I remember a time in my life when I was sinking deep into the depths of depression. Everything I had wanted and planned for had fallen apart, my mind was whirling, my self-talk punishing, and I felt totally alone even when there were people all around me.
What I have learnt from Yoga has allowed me to recognize my mind from four different perspectives:
- Ahamkara is the part of my mind that identifies me as separate from everyone else, it lives in the past and the future, and judges my life in terms of good and bad.
- Chitta is all my thoughts and emotions, it is the storehouse of every one of life’s impressions, both conscious, those that I know about, and subconscious, the effects of life that slipped under my radar.
- Manas is that part of my mind that governs the senses, everything I see, hear, taste, smell and touch comes through Manas.
- Buddhi is the indwelling, indiscriminate observer, identifying me as part of the unified whole of existence, Buddhi mind is the destination in our yoga practices.
Every experience of my life is stored inside of me, sometimes they serve me and at other times they leave me feeling raw and vulnerable.
I have been driving for many years and I no longer have to think about how to drive, I know. When I am hungry there are many yummy meals I can whip up in a jiffy. As a yoga teacher, I can confidently lead a yoga asana class and yogic philosophy oozes out of me.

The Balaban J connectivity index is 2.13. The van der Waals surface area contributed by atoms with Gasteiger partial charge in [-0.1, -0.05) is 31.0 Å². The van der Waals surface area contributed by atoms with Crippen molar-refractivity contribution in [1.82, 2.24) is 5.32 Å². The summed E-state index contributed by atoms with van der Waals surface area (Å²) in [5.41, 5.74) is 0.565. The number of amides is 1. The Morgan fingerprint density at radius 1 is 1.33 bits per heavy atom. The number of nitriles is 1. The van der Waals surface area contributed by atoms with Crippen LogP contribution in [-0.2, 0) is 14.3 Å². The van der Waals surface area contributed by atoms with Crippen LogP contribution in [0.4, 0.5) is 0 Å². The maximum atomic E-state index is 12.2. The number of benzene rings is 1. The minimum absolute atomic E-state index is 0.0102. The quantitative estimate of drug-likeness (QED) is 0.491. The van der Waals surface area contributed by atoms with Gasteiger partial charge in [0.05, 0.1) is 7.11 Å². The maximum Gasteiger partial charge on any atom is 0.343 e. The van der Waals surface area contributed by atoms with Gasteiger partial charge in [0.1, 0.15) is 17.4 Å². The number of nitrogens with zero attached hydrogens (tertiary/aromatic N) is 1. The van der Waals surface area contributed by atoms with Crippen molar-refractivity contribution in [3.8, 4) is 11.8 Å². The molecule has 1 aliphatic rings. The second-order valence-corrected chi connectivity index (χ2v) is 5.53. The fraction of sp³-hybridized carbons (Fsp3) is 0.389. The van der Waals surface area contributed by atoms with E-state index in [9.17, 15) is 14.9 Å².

There is a flip side too.
The self-judgement I immersed myself in after my divorce, re-emerges at times, when I feel I have failed at what I set out to achieve. The debilitating words I heard from a well-meaning parent, echo at times of self-doubt, and the argument and subsequent loss of a dear friend resonates when there’s a need to challenge the status quo.
Yoga has equipped me with the tools to recognize when Ahamkara is in the Control Tower, when I am spiralling down to a dense compacted version of me, yoga has also given me techniques to create the experiences I choose.
To feel expansive, calm and clear Buddhi is the beacon.
Buddhi lives in the here and now, it is the key to letting go of any debilitating self-talk, it is closer than our own breath, it has no edges and no agenda, and we can dissolve all our definitions into it.
- Be still, sit tall and slow your breathing way down.
- Feel right down into the bowl of your pelvis and breath into this space.
- Inhaling, say silently to yourself “breathing in”
- Exhaling, say silently to yourself “breathing out”
- Allow your shoulders to melt away from your ears
- Feel every part of the breath, your whole attention immersed in breathing
Invest 5-10 minutes every day and allow Buddhi to watch over your control tower.